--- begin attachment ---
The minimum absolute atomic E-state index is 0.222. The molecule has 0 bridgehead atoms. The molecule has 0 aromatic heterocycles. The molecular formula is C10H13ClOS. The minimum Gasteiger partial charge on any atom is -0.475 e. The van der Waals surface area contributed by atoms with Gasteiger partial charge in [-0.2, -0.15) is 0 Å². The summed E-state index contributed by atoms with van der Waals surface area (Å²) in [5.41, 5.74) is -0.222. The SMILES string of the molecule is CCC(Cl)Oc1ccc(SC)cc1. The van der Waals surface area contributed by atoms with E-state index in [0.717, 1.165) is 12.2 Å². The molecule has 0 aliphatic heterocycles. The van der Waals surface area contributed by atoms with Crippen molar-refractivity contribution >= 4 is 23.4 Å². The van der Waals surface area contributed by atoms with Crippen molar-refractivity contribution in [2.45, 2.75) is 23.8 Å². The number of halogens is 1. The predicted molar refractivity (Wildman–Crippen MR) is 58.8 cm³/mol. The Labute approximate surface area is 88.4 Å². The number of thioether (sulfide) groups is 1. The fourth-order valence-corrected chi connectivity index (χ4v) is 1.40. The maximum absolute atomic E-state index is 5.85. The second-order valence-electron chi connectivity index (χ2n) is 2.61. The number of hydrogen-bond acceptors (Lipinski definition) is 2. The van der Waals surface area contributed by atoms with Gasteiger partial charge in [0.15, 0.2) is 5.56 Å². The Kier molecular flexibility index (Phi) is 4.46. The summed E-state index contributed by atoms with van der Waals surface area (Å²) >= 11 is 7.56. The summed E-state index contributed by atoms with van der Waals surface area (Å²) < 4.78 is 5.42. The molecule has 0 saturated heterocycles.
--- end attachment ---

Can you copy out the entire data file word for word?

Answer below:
The minimum absolute atomic E-state index is 0.222. The molecule has 0 bridgehead atoms. The molecule has 0 aromatic heterocycles. The molecular formula is C10H13ClOS. The minimum Gasteiger partial charge on any atom is -0.475 e. The van der Waals surface area contributed by atoms with Gasteiger partial charge in [-0.2, -0.15) is 0 Å². The summed E-state index contributed by atoms with van der Waals surface area (Å²) in [5.41, 5.74) is -0.222. The SMILES string of the molecule is CCC(Cl)Oc1ccc(SC)cc1. The van der Waals surface area contributed by atoms with E-state index in [0.717, 1.165) is 12.2 Å². The molecule has 0 aliphatic heterocycles. The van der Waals surface area contributed by atoms with Crippen molar-refractivity contribution >= 4 is 23.4 Å². The van der Waals surface area contributed by atoms with Crippen molar-refractivity contribution in [2.45, 2.75) is 23.8 Å². The number of halogens is 1. The predicted molar refractivity (Wildman–Crippen MR) is 58.8 cm³/mol. The Labute approximate surface area is 88.4 Å². The number of thioether (sulfide) groups is 1. The fourth-order valence-corrected chi connectivity index (χ4v) is 1.40. The maximum absolute atomic E-state index is 5.85. The second-order valence-electron chi connectivity index (χ2n) is 2.61. The number of hydrogen-bond acceptors (Lipinski definition) is 2. The van der Waals surface area contributed by atoms with Gasteiger partial charge in [0.15, 0.2) is 5.56 Å². The Kier molecular flexibility index (Phi) is 4.46. The summed E-state index contributed by atoms with van der Waals surface area (Å²) >= 11 is 7.56. The summed E-state index contributed by atoms with van der Waals surface area (Å²) < 4.78 is 5.42. The molecule has 0 saturated heterocycles.